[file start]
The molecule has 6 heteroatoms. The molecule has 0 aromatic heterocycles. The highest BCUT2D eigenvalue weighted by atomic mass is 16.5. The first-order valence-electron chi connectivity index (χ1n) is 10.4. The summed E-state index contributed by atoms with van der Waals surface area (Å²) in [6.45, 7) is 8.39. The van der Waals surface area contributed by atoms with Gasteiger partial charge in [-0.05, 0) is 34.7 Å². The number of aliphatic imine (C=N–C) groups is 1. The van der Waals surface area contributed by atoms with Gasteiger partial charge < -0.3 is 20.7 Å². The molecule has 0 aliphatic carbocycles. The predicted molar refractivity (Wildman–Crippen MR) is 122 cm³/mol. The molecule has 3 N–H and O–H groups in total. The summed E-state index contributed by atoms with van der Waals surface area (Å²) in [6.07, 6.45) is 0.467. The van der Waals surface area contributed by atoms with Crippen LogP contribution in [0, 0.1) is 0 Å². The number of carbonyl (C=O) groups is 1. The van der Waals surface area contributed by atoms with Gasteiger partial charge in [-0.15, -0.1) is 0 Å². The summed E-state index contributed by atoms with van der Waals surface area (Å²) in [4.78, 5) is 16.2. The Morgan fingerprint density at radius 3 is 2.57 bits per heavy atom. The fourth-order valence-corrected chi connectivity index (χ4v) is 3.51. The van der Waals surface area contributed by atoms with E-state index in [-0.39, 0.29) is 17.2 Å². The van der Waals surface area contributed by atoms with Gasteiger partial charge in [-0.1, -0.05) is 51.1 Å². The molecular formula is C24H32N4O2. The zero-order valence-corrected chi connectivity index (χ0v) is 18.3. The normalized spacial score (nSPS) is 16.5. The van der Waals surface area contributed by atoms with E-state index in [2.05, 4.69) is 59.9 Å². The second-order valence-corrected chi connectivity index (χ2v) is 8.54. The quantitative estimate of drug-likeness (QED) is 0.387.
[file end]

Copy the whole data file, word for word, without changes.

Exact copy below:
The molecule has 6 heteroatoms. The molecule has 0 aromatic heterocycles. The highest BCUT2D eigenvalue weighted by atomic mass is 16.5. The first-order valence-electron chi connectivity index (χ1n) is 10.4. The summed E-state index contributed by atoms with van der Waals surface area (Å²) in [6.45, 7) is 8.39. The van der Waals surface area contributed by atoms with Gasteiger partial charge in [-0.05, 0) is 34.7 Å². The number of aliphatic imine (C=N–C) groups is 1. The van der Waals surface area contributed by atoms with Gasteiger partial charge < -0.3 is 20.7 Å². The molecule has 0 aliphatic carbocycles. The predicted molar refractivity (Wildman–Crippen MR) is 122 cm³/mol. The molecule has 3 N–H and O–H groups in total. The summed E-state index contributed by atoms with van der Waals surface area (Å²) in [6.07, 6.45) is 0.467. The van der Waals surface area contributed by atoms with Crippen LogP contribution in [0, 0.1) is 0 Å². The number of carbonyl (C=O) groups is 1. The van der Waals surface area contributed by atoms with Gasteiger partial charge in [-0.15, -0.1) is 0 Å². The summed E-state index contributed by atoms with van der Waals surface area (Å²) in [4.78, 5) is 16.2. The Morgan fingerprint density at radius 3 is 2.57 bits per heavy atom. The fourth-order valence-corrected chi connectivity index (χ4v) is 3.51. The van der Waals surface area contributed by atoms with E-state index in [-0.39, 0.29) is 17.2 Å². The van der Waals surface area contributed by atoms with Gasteiger partial charge in [-0.1, -0.05) is 51.1 Å². The molecular formula is C24H32N4O2. The zero-order valence-corrected chi connectivity index (χ0v) is 18.3. The normalized spacial score (nSPS) is 16.5. The van der Waals surface area contributed by atoms with E-state index in [2.05, 4.69) is 59.9 Å². The second-order valence-corrected chi connectivity index (χ2v) is 8.54. The quantitative estimate of drug-likeness (QED) is 0.387.